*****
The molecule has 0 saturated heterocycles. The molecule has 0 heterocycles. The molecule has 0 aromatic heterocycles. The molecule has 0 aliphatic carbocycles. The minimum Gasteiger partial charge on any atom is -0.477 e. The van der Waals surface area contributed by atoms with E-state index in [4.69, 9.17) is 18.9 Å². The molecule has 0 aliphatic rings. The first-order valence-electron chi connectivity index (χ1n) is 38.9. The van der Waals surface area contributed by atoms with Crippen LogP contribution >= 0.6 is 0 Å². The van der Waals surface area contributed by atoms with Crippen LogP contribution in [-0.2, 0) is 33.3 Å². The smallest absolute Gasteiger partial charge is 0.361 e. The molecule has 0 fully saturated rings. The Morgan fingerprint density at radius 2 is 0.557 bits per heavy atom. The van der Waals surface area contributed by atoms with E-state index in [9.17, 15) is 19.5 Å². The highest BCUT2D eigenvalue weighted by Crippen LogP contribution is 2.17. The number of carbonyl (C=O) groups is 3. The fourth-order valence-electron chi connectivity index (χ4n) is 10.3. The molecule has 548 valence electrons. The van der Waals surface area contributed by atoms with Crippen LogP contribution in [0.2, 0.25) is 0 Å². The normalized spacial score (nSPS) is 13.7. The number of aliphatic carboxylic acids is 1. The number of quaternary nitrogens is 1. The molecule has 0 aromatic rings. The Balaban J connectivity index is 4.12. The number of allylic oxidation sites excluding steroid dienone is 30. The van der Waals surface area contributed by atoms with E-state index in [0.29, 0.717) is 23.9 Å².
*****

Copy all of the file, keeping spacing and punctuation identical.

The molecule has 0 saturated heterocycles. The molecule has 0 heterocycles. The molecule has 0 aromatic heterocycles. The molecule has 0 aliphatic carbocycles. The minimum Gasteiger partial charge on any atom is -0.477 e. The van der Waals surface area contributed by atoms with E-state index in [4.69, 9.17) is 18.9 Å². The molecule has 0 aliphatic rings. The first-order valence-electron chi connectivity index (χ1n) is 38.9. The van der Waals surface area contributed by atoms with Crippen LogP contribution >= 0.6 is 0 Å². The van der Waals surface area contributed by atoms with Crippen LogP contribution in [-0.2, 0) is 33.3 Å². The smallest absolute Gasteiger partial charge is 0.361 e. The molecule has 0 fully saturated rings. The Morgan fingerprint density at radius 2 is 0.557 bits per heavy atom. The van der Waals surface area contributed by atoms with E-state index in [9.17, 15) is 19.5 Å². The highest BCUT2D eigenvalue weighted by Crippen LogP contribution is 2.17. The number of carbonyl (C=O) groups is 3. The fourth-order valence-electron chi connectivity index (χ4n) is 10.3. The molecule has 548 valence electrons. The van der Waals surface area contributed by atoms with Crippen LogP contribution in [0.2, 0.25) is 0 Å². The normalized spacial score (nSPS) is 13.7. The number of aliphatic carboxylic acids is 1. The number of quaternary nitrogens is 1. The molecule has 0 aromatic rings. The Balaban J connectivity index is 4.12. The number of allylic oxidation sites excluding steroid dienone is 30. The van der Waals surface area contributed by atoms with E-state index in [0.29, 0.717) is 23.9 Å².